Begin today by celebrating May - Osteoporosis Awareness month. What does building more muscle have to do with stronger bones? A lot!
The National Osteoporosis Foundation encourages everyone to do weight-bearing exercises for 30 minutes most days of the week and muscle-strengthening exercises two-three times a week. Both types of exercises help build and maintain bone density.
Weight-bearing exercises include activities that make you move against gravity while staying upright and can be high or low-impact.
High-impact weight-bearing exercises include dancing, high-impact aerobics, hiking, jogging/running, jumping rope, and stair climbing.
Low-impact weight-bearing exercises also keep bones strong but are a safe alternative to high-impact exercises (for example, these exercises are easier on knees and joints).
Elliptical training machines, low-impact aerobics, stair-step machines, fast walking on a treadmill or simply walking outdoors are examples of low-impact exercises.
Muscle-strengthening exercises include activities that move the body, a weight or another source of resistance against gravity.
These activities include lifting weights, using elastic bands or weight machines, lifting your own body weight such as standing and rising up on your toes or doing yoga.
Try working just one body part each day when your time is at a premium. For example, exercise arms one day, legs the next and trunk the next. Spread these exercises out during your routine daily activities.
Don’t forget to check with your healthcare provider before beginning any new exercise program—particularly if you have health concerns.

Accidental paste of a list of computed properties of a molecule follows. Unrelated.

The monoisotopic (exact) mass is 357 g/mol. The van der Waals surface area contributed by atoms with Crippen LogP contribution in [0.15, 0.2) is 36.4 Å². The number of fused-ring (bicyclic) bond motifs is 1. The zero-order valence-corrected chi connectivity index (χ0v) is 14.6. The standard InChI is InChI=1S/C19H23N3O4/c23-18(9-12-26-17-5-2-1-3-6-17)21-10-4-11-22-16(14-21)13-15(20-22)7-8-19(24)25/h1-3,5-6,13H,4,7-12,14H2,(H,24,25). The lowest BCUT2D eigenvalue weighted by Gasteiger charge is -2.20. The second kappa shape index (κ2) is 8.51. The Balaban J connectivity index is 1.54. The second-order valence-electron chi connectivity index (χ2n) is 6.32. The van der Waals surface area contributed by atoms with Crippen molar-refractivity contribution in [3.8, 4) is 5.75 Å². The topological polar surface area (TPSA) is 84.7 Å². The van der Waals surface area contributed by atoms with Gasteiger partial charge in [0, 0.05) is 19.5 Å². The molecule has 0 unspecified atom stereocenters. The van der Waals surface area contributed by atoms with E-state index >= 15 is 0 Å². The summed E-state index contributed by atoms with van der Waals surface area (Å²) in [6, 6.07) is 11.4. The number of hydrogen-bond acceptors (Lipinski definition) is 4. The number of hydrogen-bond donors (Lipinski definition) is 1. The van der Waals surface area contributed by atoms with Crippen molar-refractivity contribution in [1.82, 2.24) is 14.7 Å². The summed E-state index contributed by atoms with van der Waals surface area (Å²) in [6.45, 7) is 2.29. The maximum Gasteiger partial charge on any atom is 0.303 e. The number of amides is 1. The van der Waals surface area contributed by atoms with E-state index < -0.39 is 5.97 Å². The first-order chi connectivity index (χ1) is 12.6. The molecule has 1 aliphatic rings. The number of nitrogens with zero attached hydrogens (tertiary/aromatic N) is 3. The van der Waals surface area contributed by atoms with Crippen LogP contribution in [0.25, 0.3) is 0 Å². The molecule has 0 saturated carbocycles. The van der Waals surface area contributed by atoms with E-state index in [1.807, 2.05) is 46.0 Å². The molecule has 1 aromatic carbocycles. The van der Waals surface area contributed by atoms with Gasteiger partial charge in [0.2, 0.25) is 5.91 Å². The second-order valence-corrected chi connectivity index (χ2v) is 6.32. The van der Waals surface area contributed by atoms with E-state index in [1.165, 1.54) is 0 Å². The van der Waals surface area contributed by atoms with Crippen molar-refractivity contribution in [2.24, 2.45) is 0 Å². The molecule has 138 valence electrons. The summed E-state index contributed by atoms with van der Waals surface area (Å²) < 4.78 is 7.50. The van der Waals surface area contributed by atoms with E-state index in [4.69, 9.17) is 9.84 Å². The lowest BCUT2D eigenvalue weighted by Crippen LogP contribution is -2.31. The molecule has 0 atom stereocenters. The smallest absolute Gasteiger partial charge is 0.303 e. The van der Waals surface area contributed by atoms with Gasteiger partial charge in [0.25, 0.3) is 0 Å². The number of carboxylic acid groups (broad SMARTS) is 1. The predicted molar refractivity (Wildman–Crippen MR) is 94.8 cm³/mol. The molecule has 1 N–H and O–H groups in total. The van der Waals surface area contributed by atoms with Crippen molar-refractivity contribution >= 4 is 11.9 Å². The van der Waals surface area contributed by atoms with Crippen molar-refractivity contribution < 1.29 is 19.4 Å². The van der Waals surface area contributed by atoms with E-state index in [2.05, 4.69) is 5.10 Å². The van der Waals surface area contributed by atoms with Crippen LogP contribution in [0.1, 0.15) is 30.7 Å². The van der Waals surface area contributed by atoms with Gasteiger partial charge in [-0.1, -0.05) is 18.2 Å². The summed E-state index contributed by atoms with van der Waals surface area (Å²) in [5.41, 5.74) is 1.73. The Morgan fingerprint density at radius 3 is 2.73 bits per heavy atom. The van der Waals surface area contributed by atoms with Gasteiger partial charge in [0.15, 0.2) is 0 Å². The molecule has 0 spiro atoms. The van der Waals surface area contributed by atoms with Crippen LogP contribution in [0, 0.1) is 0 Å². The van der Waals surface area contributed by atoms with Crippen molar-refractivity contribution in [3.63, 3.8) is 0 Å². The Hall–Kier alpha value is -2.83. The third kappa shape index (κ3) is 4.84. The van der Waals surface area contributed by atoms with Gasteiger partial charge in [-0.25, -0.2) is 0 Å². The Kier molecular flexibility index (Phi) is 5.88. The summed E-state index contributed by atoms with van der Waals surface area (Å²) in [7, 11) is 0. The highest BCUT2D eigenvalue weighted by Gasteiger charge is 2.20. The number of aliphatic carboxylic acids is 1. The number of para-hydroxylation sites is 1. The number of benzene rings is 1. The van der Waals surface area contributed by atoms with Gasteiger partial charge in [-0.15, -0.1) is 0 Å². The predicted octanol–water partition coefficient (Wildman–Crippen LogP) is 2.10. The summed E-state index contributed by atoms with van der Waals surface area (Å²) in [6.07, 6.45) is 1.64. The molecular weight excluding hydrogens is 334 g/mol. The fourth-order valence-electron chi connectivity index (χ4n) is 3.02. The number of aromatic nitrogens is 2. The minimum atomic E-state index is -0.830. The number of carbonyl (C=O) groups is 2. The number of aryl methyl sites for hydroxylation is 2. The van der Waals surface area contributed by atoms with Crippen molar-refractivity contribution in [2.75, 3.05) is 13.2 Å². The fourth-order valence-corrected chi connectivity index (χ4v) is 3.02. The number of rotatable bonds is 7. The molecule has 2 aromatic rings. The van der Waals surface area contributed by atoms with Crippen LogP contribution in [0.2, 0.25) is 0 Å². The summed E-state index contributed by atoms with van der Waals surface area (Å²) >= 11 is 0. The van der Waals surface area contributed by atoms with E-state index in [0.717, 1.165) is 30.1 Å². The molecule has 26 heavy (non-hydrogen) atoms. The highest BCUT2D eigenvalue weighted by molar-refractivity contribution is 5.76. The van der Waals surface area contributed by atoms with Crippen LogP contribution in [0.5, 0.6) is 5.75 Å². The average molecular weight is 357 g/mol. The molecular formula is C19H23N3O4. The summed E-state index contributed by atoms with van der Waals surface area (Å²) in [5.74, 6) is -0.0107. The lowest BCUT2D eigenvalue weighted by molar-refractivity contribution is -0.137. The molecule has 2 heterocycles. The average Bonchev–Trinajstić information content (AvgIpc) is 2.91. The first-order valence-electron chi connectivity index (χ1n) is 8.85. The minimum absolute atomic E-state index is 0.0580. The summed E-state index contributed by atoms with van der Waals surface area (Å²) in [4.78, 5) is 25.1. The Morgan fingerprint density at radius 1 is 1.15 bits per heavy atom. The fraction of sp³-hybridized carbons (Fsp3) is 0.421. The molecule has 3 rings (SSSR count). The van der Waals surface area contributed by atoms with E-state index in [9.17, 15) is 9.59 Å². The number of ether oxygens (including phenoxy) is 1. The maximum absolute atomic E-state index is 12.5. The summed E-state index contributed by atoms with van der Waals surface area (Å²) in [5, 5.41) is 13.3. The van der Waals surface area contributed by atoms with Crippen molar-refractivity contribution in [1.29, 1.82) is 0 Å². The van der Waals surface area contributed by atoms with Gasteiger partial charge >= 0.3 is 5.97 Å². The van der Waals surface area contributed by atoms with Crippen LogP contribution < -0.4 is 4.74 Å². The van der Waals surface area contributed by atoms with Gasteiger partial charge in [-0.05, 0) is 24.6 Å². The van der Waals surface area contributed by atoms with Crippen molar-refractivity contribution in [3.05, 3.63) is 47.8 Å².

Engaging the entire family in regular physical activity pays off no matter your age. Recent research shows that exercise during youth adds extra layers to the outer surface of bone to make the bone bigger. And the bigger the bone generated by physical activity when young, has a long term affect on keeping the skeleton stronger.
What other steps can you take to protect your bones?
- Make calcium a priority! Did you know bones store more than 99% of the body’s calcium? Milk, yogurt and cheese are rich in calcium along with fortified milk substitutes (such as soy milk), cereal, tofu and fruit juices. Almonds, dark green, leafy vegetables and canned sardines or salmon with bones are other sources.
- How much calcium do you need daily? Children need 1,000-1,300 mg, adults over age 18 need 1,000 mg while women over age 50 and men over age 70 need 1,200 mg.
- Vitamins D and K and the minerals potassium, fluoride and magnesium work along with calcium to keep bones strong.
- Get your fill of these nutrients by eating a diet rich in fruits and vegetables, vitamin D fortified dairy and seeds such as pumpkin, sesame, and flax.
- Avoid smoking and limit alcohol to 2-3 drinks per day.
MoBap registered dietitians can help you determine if you’re dishing up all the nutrients necessary in your diet key for optimal bone health.